User-Based and Network-Based Indicators

The reliability of the public blockchain dataset has led to a new era of “on-chain analytics”, with analysts all over the globe checking in to the constantly flowing data. With this data, analysts build public or proprietary indicators for determining whether public blockchain-based monies are overvalued/undervalued, are being accumulated/distributed, and everything in between. Indicators can be generally broken down into two primary categories:

(1) User-Based: Takes user-oriented data to identify patterns / fractals

(2) Network-Based: Takes network-oriented data to identify patterns / fractals

Most on-chain data indicators fall into the User-Based category, as they are derived directly from the many ways the global userbase are interacting with blockchains, be it payments, speculation or storing wealth. On the other hand, ways in which the blockchain leaves a footprint of its own are substantially more limited. A quick list of data categories that eventually trickle into User-Based and Network-Based indicators are as follows:

(1) User-Based: Transactional data (coin age, transaction volume, realized value), Staking data (ticket buying volume in the case of Decred, as an example), and Mining data (hashrate)

(2) Network-Based: Issuance of new coins, Difficulty, Ticket Price (in the case of Decred)

The User-Based list dwarfs the Network-Based list. As the regulators of the incentive structure, Network-Based indicators do not need to be plentiful — just effective and consistent, as is the case with coin issuance:

Coin issuance within these networks is predictable and the issuance schedule will not change at any point up until maturity (at least in the case of Bitcoin and Decred). This is not user dependent, it is prescribed and defined as an emblematic characteristic from genesis.

New coins will be issued with a predetermined schedule for decay until the full supply (21 million coins) is rewarded to network contributors. It doesn’t matter if users are panic selling coins, miners are capitulating, the price is at an all time high, etc. — the coin issuance schedule remains the same.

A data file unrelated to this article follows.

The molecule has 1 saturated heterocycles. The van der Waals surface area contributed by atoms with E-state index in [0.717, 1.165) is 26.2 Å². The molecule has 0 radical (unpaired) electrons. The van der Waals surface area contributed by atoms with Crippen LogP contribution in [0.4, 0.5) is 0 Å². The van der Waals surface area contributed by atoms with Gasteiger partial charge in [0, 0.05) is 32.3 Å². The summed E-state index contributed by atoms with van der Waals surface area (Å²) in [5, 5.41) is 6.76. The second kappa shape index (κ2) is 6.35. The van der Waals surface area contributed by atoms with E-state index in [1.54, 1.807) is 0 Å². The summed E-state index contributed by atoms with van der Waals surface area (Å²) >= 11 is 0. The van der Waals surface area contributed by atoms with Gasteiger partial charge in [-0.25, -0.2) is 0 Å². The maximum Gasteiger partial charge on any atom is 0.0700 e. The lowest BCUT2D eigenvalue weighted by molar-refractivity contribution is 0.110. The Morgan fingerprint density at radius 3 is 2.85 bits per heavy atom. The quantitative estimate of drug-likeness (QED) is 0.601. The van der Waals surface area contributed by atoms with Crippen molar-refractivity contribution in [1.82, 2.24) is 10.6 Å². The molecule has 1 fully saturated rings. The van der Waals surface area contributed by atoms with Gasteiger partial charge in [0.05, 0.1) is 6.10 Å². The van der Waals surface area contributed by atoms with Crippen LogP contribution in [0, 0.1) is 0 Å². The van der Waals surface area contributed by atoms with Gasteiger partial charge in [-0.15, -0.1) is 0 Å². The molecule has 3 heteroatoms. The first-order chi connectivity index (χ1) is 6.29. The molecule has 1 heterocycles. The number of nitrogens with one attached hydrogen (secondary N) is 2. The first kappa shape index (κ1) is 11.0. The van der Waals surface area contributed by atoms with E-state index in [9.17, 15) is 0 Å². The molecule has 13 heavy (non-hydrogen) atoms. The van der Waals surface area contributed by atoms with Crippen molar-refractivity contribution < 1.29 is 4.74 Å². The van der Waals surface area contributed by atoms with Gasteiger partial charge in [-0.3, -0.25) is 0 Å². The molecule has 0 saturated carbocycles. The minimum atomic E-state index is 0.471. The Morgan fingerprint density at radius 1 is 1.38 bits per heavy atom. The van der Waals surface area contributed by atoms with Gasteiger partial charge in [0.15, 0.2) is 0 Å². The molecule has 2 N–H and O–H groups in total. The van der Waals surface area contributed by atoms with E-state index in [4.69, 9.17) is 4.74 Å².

These two datasets behave differently and thus on-chain analytics must account for User-Based metrics fluctuating as human needs change under varying circumstances, whereas Network-Based metrics hum along even under the most chaotic of environments. Network-Based metrics transcend humans with their epicly robotic consistency, which might provide us with even higher signal data than we see in the User-Based camp. Or at a minimum, with data that can be looked at through a different lens, which is where our discussion surrounding Decred begins…

Enter Decred

Decred is a cryptocurrency vying to become a digital store of value, similar to Bitcoin. However, Decred differs in a few ways:

  • 4% of final DCR supply pre-mined and airdropped to community members
  • 4% of final DCR supply pre-mined and purchased by the Decred development team
  • Pre-mine / airdrop done with the goal of getting DCR in the hands of more people, and to safely jumpstart the staking aspect of the network
  • 60% of block subsidy distributed to miners
  • 30% of block subsidy distributed to stakers
  • 10% of block subsidy distributed to treasury

The above combined with the definitions of “% of final supply issued” and “% of total block subsidy issued” are highly relevant to our discussion in the sections that follow. Below are the definitions of these terms, and how they particularly apply to Decred:


Now that we’ve broken down the highlights of Decred’s issuance of DCR along with the definitions (1) % of final supply issued and (2) % of total block subsidy issued, one huge takeaway that needs to noted from here it is this:

The Decred pre-mine makes it so that % of final supply issued is not the same thing as % of total block subsidy issued